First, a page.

Community Supported Agriculture

Every other week for the last nine months, we’ve been parking in an alley and meeting strangers behind a building who provide us with an enormous box of produce. I think it might be my new favorite way to grocery shop.  
California basically has a year-round growing season. Logically, you’d think that in a state that grows an enormous percentage of the nation’s produce, it would be pretty easy to find fresh, local fruits and vegetables. Well…. sort of. The closest farms are mostly found in the central coast- many hours away from where we live. In general, it seems most of what is grown in those regions is shipped out. And what’s left is very pricey, as anyone who tries to shop for organic foods understands. The farmer’s markets can be nice, but you really have to plan ahead and get there early. Then we signed up for a CSA. 
Community Supported Agriculture programs can be found all over the country. I first heard about them from a family whose children I used to babysit. On at least one occasion, they sent me away at the end of the night with a check and a big bag of turnips. I’ll take it! 

An average week’s bounty.
For $25, we get a box of fresh, straight-from-the-farm, organic fruits and vegetables. Each program typically works with a handful of farms directly and many, like ours, donate a portion of the earnings toward community gardens, healthy, more ethical growing practices, and local schools. 
I won’t take the time now to try to convince you why fresh, local and organic are important- there’s a ton of information out there already. I do think it’s very important to be educated and aware of what you are putting into your body. It’s a bit of a shame that “organic” has become a trend for the cultural elitists when, ideally, it should be a more accessible way for all of us to live healthier, more sustainable lives. If you haven’t already, I’d definitely recommend the documentary Food Inc. (learn more here: http://www.takepart.com/foodinc).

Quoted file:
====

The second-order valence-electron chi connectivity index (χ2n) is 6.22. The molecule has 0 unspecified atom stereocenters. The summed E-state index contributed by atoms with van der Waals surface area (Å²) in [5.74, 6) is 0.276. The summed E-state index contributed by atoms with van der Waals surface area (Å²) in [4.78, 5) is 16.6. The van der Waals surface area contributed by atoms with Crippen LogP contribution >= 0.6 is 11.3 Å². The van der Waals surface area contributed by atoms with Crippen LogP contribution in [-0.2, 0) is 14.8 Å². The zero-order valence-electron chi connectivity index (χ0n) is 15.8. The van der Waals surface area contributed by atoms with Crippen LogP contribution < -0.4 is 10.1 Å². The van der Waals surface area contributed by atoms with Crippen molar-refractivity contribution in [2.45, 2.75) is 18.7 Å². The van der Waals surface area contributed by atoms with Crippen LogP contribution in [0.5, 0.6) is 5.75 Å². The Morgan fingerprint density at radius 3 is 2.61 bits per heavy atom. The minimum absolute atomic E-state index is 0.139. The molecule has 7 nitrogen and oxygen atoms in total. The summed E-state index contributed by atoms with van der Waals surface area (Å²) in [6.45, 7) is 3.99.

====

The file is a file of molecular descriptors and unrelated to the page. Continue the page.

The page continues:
Perhaps what I love most about our CSA share is that it forces us to be creative, to try new recipes, and to experiment with ingredients we may never have used before. We’ve enjoyed bright pink and purple potatoes, rainbow chard, mysterious, delicious fruits, carrots of every color and an abundance of greens. I began making our own stock (which I learned is super, super easy!) with any extra peelings/leaves and we were able to compost any additional waste after that. My only wish is that our subscription included the option to purchase farm-fresh dairy and eggs!
Because we only have a few weeks left in Los Angeles and need to eat everything in our fridge, freezer and most of what is in our cupboards before then, I picked up our last share this week. I think we’ll enjoy these fruits and vegetables a bit extra, knowing that the search for all things local and fresh will be significantly more difficult after we move.
 I’ll be spending a bit of time surveying our prospects through the sites listed below and I’d encourage others to do the same!  It’s a great, easy way to eat healthy, fresh foods and support local farmers. Win-win. 

“The food you eat can either be the safest and most powerful form of medicine
 or the slowest form of poison.” -Ann Wigmore

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